A second error arose when the Tribunal found that neither the nature of the workplace incidents nor the reaction of other employees to the incidents was relevant to the question of causal link between the workplace incidents and the grievor’s psychological condition.  The Court stated that the critical determination was whether the workplace contributed to the stress or whether the stress caused the workplace incidents.  The fact that certain incidents were or were not stressful, objectively viewed, and the related question of whether other workers found the incidents stressful, while not necessarily dispositive of the issue of causation, was nonetheless relevant to that question.  For example, if the incidents in themselves did not appear to be particularly stressful and the vast majority of other workers did not find them to be so, those facts could support an inference that it was the grievor’s psychological condition that gave rise to the workplace incidents rather than the other way around.  Conversely, if the incidents appeared to be stressful and other employees found them to be so, an opposite inference could be supported.  The weight to be given to such evidence in reaching a conclusion about causation was for the trier of fact; however, the Court found that it was an error of law to simply dismiss such evidence as irrelevant and refuse to consider it.  Because the Tribunal wrongly approached the issue of causation and ignored relevant evidence in reaching its conclusion, its decision was set aside.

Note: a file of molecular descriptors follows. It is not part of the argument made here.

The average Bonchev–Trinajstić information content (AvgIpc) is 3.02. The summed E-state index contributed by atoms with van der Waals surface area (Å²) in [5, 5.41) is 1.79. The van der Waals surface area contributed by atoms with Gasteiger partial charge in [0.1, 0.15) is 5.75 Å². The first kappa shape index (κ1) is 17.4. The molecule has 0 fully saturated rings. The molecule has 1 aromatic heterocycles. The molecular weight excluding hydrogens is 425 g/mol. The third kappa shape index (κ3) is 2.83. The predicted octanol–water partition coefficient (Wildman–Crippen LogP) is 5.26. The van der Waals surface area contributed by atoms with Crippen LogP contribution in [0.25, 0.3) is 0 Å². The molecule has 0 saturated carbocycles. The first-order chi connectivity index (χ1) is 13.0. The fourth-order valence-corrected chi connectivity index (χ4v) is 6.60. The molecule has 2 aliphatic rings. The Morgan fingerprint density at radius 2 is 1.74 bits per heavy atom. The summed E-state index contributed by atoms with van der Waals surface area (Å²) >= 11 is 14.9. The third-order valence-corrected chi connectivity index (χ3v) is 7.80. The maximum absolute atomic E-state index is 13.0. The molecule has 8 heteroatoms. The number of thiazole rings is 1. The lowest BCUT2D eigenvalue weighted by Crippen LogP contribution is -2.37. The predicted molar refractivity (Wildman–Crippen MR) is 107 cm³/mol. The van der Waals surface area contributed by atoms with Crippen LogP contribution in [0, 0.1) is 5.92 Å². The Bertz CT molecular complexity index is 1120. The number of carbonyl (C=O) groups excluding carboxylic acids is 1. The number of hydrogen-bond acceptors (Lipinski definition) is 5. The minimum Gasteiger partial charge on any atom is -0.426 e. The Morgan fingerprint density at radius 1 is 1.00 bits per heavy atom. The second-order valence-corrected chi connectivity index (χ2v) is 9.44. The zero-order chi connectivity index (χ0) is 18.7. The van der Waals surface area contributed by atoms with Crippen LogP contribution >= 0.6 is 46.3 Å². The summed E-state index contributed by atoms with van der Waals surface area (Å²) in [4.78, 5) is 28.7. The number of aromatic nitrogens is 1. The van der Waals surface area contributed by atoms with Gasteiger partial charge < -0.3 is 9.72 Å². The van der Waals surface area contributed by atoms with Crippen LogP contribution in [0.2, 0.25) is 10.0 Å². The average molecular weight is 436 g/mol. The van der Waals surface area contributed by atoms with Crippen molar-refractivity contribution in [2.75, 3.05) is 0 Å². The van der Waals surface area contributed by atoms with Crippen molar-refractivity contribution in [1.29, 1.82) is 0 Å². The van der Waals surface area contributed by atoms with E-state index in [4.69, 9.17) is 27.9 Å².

This decision highlights the need to take into consideration the context of the workplace when making determinations with respect to disability on the basis of stress.  A tribunal cannot overlook evidence that may describe the workplace, the nature of the work and the reactions of other employees in the same workplace.

Human Rights / Charter / Candidacy
Unconstitutional to prevent teachers from running as trustees